One of the nation's largest union organizations is gearing up to push several companies, including some of the nation's biggest banks, to split the roles of chairman and chief executive this year.
The pension fund for the American Federation of State, County and Municipal Employees, or Afscme, said Tuesday it had submitted shareholder proposals to split the roles at nine companies it invests in.
Among the chairmen and chief executives it hopes will have only one title next year are Jamie Dimon, the head of JPMorgan Chase & Co., and Lloyd Blankfein, CEO of Goldman Sachs Group Inc.
American Express Co., Janus Capital Group Inc. and Northern Trust Corp. are the other financial firms the union is targeting. Energy explorer Anadarko Petroleum Corp., dairy company Dean Foods Co., health-care firm Johnson & Johnson and defense contractor Lockheed Martin Corp. are also targeted.
The union, which says it has some $850 million in assets and 1.6 million members, also filed proposals for increasing disclosures on lobbying efforts and tax risks at several companies. The union also said it would closely examine executive pay this year.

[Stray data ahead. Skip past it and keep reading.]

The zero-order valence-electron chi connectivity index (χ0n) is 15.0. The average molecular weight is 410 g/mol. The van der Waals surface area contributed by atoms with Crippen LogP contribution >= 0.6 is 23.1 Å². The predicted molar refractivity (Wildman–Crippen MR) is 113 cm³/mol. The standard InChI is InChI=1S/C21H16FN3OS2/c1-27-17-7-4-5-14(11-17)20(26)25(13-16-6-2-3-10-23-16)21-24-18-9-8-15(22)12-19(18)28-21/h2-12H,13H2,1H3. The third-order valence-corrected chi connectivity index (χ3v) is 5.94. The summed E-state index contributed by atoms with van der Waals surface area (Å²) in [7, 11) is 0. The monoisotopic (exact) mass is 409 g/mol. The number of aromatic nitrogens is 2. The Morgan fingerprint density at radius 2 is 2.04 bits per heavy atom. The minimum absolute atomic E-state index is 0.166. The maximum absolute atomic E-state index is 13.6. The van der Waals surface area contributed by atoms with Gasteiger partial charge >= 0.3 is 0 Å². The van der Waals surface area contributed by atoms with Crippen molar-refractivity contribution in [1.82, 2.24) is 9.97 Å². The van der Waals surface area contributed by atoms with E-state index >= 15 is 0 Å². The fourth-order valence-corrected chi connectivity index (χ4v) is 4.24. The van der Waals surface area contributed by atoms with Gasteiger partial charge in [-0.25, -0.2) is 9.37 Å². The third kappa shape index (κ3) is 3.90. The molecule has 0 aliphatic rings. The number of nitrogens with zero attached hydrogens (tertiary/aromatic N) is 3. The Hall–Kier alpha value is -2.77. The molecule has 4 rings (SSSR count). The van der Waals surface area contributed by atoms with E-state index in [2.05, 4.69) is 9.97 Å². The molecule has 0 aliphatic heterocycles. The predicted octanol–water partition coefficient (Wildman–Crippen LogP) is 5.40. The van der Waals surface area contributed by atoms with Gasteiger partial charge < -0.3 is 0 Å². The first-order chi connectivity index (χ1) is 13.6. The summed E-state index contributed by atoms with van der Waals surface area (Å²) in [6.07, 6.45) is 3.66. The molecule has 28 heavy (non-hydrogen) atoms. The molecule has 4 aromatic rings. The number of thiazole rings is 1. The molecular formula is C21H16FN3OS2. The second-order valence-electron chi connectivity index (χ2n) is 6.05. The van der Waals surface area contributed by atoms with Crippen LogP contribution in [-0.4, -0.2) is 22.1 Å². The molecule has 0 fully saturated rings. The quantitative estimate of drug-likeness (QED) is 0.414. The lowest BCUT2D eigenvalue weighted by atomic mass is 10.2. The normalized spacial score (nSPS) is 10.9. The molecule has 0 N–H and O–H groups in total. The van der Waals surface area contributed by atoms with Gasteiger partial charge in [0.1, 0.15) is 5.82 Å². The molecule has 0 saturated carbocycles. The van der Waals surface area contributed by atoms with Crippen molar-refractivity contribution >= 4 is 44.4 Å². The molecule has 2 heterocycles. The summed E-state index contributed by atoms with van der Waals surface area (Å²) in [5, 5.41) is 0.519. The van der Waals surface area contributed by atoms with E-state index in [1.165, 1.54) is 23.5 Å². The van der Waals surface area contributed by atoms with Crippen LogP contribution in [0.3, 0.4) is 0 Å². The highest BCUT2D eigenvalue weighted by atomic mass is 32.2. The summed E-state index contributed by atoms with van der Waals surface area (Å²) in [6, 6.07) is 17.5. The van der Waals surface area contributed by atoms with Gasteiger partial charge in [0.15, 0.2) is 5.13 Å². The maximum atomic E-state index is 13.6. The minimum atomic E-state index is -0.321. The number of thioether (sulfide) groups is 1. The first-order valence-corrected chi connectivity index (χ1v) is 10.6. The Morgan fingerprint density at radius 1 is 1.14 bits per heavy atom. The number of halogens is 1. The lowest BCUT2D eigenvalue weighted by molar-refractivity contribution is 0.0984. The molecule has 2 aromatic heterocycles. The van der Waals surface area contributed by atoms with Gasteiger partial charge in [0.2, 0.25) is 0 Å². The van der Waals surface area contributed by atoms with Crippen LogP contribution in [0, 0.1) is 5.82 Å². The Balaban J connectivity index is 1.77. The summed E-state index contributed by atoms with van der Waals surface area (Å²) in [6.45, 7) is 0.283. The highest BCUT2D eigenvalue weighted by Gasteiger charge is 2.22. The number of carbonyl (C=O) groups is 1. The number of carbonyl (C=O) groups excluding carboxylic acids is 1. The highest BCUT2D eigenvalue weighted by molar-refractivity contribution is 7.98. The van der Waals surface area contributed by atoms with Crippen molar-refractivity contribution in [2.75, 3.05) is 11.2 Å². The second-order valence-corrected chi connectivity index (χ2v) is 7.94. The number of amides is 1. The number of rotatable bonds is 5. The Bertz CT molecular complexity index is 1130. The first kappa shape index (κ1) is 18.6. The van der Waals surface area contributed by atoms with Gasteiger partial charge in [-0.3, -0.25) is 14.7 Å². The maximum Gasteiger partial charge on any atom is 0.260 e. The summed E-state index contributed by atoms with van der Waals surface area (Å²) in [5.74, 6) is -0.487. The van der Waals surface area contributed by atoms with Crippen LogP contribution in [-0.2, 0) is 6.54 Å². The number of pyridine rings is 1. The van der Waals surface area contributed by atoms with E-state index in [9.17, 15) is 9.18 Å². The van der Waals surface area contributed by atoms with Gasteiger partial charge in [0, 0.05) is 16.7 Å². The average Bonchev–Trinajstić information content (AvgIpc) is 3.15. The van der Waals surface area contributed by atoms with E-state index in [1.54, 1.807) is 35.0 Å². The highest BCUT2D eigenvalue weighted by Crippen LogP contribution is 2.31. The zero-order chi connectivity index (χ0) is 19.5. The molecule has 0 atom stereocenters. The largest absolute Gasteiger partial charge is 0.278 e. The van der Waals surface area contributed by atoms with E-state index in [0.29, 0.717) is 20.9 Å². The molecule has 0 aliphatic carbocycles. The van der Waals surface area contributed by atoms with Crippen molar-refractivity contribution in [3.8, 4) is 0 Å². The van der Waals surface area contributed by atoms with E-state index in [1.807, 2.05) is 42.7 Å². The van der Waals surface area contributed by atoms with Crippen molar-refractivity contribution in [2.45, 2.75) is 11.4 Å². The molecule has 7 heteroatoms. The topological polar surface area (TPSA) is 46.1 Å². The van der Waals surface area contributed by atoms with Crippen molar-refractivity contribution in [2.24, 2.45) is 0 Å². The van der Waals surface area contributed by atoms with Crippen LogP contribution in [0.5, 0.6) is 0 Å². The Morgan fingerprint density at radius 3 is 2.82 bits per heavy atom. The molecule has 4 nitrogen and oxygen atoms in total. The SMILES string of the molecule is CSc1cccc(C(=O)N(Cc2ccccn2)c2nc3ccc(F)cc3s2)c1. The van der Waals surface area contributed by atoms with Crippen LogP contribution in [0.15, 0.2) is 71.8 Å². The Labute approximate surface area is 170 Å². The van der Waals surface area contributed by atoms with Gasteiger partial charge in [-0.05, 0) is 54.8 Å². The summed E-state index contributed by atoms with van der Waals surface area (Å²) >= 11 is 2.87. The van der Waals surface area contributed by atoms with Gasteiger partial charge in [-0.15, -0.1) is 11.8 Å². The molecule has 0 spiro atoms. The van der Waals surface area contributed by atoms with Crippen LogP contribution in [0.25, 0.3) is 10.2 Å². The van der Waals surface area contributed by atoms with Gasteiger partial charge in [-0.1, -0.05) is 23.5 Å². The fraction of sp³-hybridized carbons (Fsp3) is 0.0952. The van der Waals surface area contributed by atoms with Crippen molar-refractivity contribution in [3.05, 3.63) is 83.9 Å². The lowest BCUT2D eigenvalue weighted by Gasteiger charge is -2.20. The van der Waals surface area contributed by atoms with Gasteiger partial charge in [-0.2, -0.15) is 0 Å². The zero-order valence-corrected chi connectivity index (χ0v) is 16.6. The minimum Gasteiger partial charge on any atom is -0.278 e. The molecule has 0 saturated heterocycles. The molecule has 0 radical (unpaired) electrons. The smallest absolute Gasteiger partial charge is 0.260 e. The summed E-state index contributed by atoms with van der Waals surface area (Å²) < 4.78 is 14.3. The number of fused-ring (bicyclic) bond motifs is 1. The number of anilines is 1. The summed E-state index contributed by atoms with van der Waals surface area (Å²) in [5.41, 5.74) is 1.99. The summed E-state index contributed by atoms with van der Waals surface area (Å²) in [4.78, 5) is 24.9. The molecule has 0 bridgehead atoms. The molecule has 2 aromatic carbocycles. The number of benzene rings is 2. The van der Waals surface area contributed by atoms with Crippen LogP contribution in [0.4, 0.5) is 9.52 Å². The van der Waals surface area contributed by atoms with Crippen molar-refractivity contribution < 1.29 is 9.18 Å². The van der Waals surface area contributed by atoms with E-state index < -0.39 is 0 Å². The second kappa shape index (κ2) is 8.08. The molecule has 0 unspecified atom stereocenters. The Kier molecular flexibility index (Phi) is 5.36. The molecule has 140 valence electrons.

For JPMorgan, the union said it was time to end Dimon's grip on the company's board and move risk management to the non-executives.
"An independent chair would get JPMorgan executives focused on generating long term value for shareholders, rather than empire building and big bonuses," said Afscme President Gerald W. McEntee.
The proposal has become increasingly common in recent years as board governance experts have pushed for splits. Bank of America Corp. split its roles in the midst of the financial crisis, taking the chairman role away from Kenneth Lewis.
Dimon is widely considered among the strongest banking executives, and a respected voice for the industry as a whole. He faced a similar shareholder proposal at the 2010 annual meeting, a proposal that failed, with 66% of votes tallied against and 34% for.
A JPMorgan spokesman declined to comment Tuesday. In the 2010 proxy, the bank said it doesn't have a set rule on whether or not to have a non-executive chairman. Instead, the bank said, the board selects the best leader for the board, and believed Dimon has "the most effective leadership."